Two encounters: New York’s full of serendipitous collisions of strangers. Last Friday I had two very different collisions, that may, or may not, lead to anything more. I was getting a bit of work done early in Mojo coffee before heading into the office. I was sitting in the corner seat by the window. A guy came in and jokingly said, referring to me, “this young lady will look after my car”, a snazzy one he’d parked just outside. We got talking and in a couple of minutes he knew about my work, and I knew that he owns some smart women’s shoe shops, one of which is on Hudson Street in West Village. I asked if he has any clientele who might be interested in supporting our work, and he said you never know, the shop and its clients do already support Human Rights Watch etc. So possible outcomes could be fundraiser in his shop (picture here inspiring presentations projected onto the shop walls by me and big cheques written out by the likes of Sara Jessica Parker); or a date (a google search revealed he’s single, enjoys cooking, likes eating pizza and cupcakes, is a member of Young Presidents Org, MOMA etc.,); or no more than that random encounter.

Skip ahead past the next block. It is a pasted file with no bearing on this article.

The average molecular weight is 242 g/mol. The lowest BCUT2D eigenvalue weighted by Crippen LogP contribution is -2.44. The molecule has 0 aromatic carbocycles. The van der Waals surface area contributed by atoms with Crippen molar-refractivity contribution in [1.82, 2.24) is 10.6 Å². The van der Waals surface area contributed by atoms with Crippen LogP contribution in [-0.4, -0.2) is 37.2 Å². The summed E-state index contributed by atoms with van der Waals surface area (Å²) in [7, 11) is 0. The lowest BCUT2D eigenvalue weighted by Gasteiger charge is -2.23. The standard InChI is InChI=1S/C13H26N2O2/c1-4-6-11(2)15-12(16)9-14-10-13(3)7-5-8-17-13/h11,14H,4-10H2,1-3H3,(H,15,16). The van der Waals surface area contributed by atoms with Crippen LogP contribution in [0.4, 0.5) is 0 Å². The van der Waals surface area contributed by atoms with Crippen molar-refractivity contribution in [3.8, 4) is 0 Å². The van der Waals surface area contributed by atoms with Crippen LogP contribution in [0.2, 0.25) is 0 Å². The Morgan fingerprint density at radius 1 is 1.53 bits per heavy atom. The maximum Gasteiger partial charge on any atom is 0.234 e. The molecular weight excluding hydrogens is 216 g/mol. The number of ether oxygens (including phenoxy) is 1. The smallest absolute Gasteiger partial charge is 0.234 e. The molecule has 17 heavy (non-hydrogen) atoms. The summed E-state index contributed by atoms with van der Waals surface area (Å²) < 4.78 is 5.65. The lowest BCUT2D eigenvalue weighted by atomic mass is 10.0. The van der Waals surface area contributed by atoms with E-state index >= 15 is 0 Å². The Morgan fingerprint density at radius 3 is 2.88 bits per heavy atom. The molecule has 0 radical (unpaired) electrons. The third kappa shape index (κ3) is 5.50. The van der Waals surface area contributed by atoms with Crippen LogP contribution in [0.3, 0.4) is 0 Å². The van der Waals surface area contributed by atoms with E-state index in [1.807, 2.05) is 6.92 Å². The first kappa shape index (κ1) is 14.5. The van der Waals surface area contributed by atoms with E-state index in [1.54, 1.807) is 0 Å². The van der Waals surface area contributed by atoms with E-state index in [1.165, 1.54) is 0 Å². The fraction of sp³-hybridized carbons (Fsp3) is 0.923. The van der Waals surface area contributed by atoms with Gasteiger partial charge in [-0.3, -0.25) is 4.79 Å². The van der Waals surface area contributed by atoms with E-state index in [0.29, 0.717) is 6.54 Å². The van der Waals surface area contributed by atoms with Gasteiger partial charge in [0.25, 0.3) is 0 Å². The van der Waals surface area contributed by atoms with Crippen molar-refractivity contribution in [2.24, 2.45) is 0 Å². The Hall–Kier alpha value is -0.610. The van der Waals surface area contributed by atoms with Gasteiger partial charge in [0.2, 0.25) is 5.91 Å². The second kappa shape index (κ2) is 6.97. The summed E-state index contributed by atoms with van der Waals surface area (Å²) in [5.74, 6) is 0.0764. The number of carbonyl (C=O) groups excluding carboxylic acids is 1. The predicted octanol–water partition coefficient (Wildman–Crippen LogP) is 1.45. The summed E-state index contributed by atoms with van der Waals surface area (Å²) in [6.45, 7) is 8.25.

Then at lunchtime I’d been at a Foundation Center training session on using your board for fundraising, and on the way out met Deborah Koenigsberger, one of the thousands of inspiring people buzzing round this city who had an idea and made it happen. She owns a fashion store in the garment district. About 14 years ago she started getting depressed by the huddles of homeless people she’d pass on her way to work, and one day heard a Stevie Wonder song (I didn’t find out which it was) that inspired her to set up an organization to help. She now runs, as well as her fashion store, Hearts of Gold, that raises funds for women’s homeless shelters across the city, and provides support for women who have just moved off the streets. I asked if Stevie Wonder knew her story. She said, yes, he does, and is now a Hearts of Gold supporter. Possible outcomes: we stay in touch and share experiences on fundraising and growing our boards; I get in touch with her re volunteering opportunities with homelessness organisations in NYC; I feature her in an article I’d like to write (I have a rapidly-expanding list of like-to-write articles, soon will have to start writing them) about the ways in which NYC’s garment industry is still alive today; or no more than that one random encounter.